Strange Intimacies: A Survey of Paula Rego in Cascais, Portugal
Paula Rego: Folktales and fairy tales at the Museu Paula Rego: Casa das Histórias, Cascais
May 8 to September 30, 2018
Avenida da República, 300
2750-475 Cascais, Portugal
Any given work by Paula Rego has an electric charge at its core. No matter how familiar one might be with the individual piece, or how long ago it was made, it remains alive and ready to shock. Folktales and Fairy Tales spans five decades, from drawings made in the 1970s found recently in a drawer to Sophie’s Misfortunes, a painting completed six months ago. This large, freely exuberant work is the fruit of a lifetime in the studio. The museum devoted to Rego’s work is in Cascais, a tranquil seaside town outside Rego’s native Lisbon. The building itself is a masterpiece by prize-winning architect Edouardo Souto de Moura, an elegant fortress in gorgeous rusty pink set among trees, its pyramidal roof structures echoing historical Portuguese palaces and monasteries.
The exhibition, curated by Catarina Alfaro and Leonor de Oliviera, is a feast of originality, with paintings, pastels, drawings, collages, and extra treats like a life-size papier maché pig in satin clothes, used as a studio prop; a collection of Rego’s exquisitely sewn grotesque figures; and the actual heavy volume of fairy tales by Charles Perrault, illustrated by Gustav Doré, which first captivated and, she has often said, terrified the artist as a child.
Brought up for a while by her grandmother and a nanny, Rego was exposed in her formative years to stories that have had a life-time’s grip on the artist’s imagination. Her parents sent her to London in her teens to get her away from Salazar’s repressive regime of ‘unquestionable certainties’ which demanded either fascist values or turning a blind eye to torture and pervasive dishonesty. In London, where she still lives, she met her future husband, the painter Victor Willing, then a star student at the Slade and friend of Francis Bacon. In an extraordinary, highly praised film made by their son Nick Willing, Secrets and Stories, Rego tells how everyone knew that all the men in Portugal went to brothels. Two piercingly good drawings of a procuress with her clients and a prostitute enjoying a rest show indolence and mercenary calculation, sleaziness and irony. Seen through Rego’s eyes, they are ultimately working women.
I asked Nick whether he thought that his father was his mother’s Muse. According to Rego, she adored and couldn’t help obeying him from the start, and when he died in 1988, aged 60, after years of suffering from multiple sclerosis, her first fear was that she wouldn’t be able to paint without him. She almost never directly drew him – although he made many beautiful nude paintings of her – but there is one portrait of him in the exhibition, sitting at a family meal. But a great deal of Rego’s work is, actually, about caring for him, and watching him being cared for by others, in paintings of strong young women vigorously dressing a limp soldier, father or brother figure, nearly suffocating him with their arms and pushing themselves up against the male figure’s crotch. And when the weak male figure is depicted standing alone with his bag, waiting to leave on a journey, he represents the dying Vic. But Nick pointed out that a female artist’s male muse is very different from, say, Picasso’s egoistic passion for a piece of flesh on the beach, and that all his mother’s work is imbued with the presence of his father and her feelings for him.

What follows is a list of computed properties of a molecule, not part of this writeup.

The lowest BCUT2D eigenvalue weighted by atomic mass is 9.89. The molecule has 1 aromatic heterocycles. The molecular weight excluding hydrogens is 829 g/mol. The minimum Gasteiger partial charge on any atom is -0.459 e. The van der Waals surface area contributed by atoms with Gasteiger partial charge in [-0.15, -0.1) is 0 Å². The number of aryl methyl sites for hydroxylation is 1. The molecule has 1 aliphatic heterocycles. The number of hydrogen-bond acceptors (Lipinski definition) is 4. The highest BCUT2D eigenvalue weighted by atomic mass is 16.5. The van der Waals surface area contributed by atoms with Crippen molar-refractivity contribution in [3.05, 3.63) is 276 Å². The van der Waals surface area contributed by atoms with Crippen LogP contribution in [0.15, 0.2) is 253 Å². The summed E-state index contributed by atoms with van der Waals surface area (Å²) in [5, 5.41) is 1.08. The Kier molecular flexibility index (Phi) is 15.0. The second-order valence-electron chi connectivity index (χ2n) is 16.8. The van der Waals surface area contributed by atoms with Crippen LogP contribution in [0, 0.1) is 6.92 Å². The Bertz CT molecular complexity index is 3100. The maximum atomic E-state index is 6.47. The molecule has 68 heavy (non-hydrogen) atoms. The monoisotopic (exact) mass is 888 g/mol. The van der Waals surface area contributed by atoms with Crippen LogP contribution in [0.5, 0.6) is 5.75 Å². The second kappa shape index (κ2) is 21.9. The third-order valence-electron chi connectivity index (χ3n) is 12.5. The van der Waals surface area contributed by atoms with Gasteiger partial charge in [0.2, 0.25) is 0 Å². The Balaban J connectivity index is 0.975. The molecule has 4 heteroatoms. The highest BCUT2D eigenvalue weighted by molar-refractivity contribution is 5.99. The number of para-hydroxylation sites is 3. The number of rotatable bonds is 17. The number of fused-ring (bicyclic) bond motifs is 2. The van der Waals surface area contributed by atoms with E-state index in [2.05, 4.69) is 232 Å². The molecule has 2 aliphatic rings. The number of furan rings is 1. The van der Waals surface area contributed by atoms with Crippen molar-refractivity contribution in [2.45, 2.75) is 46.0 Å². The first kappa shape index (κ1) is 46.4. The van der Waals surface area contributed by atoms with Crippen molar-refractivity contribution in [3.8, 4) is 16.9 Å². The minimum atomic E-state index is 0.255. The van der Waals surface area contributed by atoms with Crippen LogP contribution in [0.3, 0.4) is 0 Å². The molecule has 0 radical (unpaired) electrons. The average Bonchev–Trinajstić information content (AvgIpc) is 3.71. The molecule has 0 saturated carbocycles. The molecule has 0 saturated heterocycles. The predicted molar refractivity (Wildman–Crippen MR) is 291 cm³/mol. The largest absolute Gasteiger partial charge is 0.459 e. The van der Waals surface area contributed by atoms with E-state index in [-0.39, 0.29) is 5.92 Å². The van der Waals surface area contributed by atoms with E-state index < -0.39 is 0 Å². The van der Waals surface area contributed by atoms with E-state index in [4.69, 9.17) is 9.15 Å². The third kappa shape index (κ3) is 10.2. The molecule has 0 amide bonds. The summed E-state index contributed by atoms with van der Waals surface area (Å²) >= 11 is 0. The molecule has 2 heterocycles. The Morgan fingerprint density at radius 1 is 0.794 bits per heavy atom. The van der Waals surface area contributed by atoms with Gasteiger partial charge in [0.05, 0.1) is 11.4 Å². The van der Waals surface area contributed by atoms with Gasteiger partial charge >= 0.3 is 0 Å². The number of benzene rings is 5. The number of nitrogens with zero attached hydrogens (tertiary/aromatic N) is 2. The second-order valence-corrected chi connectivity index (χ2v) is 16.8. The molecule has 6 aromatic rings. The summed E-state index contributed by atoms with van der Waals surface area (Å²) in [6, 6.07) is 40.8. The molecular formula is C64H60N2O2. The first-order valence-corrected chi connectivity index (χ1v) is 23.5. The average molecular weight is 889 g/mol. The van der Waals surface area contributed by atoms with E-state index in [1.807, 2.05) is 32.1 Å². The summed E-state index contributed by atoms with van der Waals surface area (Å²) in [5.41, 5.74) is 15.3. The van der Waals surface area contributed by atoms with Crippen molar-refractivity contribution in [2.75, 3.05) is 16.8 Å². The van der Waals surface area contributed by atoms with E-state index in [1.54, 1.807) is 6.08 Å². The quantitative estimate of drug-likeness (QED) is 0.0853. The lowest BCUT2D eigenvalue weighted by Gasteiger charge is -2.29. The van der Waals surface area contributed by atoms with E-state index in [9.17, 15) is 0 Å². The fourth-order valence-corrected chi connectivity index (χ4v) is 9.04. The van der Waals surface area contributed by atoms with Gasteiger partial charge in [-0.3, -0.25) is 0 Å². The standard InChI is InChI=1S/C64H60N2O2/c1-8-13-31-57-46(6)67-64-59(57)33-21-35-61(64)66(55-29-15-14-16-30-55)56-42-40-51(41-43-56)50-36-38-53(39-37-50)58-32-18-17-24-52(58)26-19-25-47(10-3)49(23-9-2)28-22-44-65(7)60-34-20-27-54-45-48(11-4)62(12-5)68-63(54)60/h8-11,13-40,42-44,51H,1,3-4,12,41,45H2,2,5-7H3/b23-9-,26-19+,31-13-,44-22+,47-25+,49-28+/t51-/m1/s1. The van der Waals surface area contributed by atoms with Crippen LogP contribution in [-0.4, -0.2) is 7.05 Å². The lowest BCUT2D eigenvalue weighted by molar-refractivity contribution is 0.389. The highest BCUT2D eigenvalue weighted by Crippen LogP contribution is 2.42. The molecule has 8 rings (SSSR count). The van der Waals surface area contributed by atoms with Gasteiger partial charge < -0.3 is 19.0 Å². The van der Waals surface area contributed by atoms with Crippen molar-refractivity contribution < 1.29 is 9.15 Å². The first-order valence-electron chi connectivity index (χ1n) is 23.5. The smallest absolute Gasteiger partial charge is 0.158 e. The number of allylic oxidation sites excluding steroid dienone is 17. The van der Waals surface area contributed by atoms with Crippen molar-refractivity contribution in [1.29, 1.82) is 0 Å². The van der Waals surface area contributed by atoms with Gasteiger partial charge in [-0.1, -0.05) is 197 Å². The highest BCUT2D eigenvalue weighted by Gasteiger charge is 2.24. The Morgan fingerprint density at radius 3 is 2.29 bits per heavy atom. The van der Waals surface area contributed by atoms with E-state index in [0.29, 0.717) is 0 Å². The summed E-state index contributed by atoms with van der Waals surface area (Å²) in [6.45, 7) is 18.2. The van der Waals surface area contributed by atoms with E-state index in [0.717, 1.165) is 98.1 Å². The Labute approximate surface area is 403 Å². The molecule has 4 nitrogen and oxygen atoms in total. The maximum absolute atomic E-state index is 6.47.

Rego’s use of myth and folktale is quite similar to Jung’s analytical approach: For both, the stories are a way to confront the self and access the unconscious. Rego’s practice is based in drawing from life. People pose for her in the studio, often having to hold extremely demanding positions. According to Nick, the living, changing presence of the model is important to her. In 1985, Lila Nunes came from Portugal as an au pair for the family. For years, she has been not only Rego’s model but a kind of alter ego. Paintings of her can be viewed, almost, as self portraits.
Snow White and her Stepmother (1995), despite its title, could as well be a procuress with her novice. Or else, in line with the original story, it could represent a jealous stepmother trying to prevent her stepdaughter from growing up. Two strong, coarse-featured women are involved in an act of strange intimacy. The more sophisticated elder, wearing a tight dress and high heels, takes charge, stooping to help the other remove, or perhaps put on, a sensible pair of white knickers. The younger one is a simpler and more compliant type—in fact it is Lila, wearing a shapeless version of the dress from Walt Disney’s “Snow White” and a child’s rumpled white socks on her large feet. Facial expressions are hard to fathom in a work charged with sexuality. Violence is in the air, but what exactly is happening is anybody’s guess.
Rego’s work defies explanation. Even the Abortion series of paintings and prints from 1998 – not included in the exhibition, these are among her most explicit and strongly focused works, made as a passionate protest against Portugal’s anti-abortion laws – extends far beyond its subject, and is intrinsically ambiguous. The small prints were easily portable and widely shown around the country, and did indeed help sway public opinion and ultimately change the law. Together with images that protest human trafficking and female genital mutilation, these are the works, according to Rego, of which she is most proud. But although they have earned her a following among feminists and human rights activists in Britain and Portugal, the crouching, writhing, agonized women she has depicted, she has observed, could as well be opening up to a lover as to the abortionist’s knife.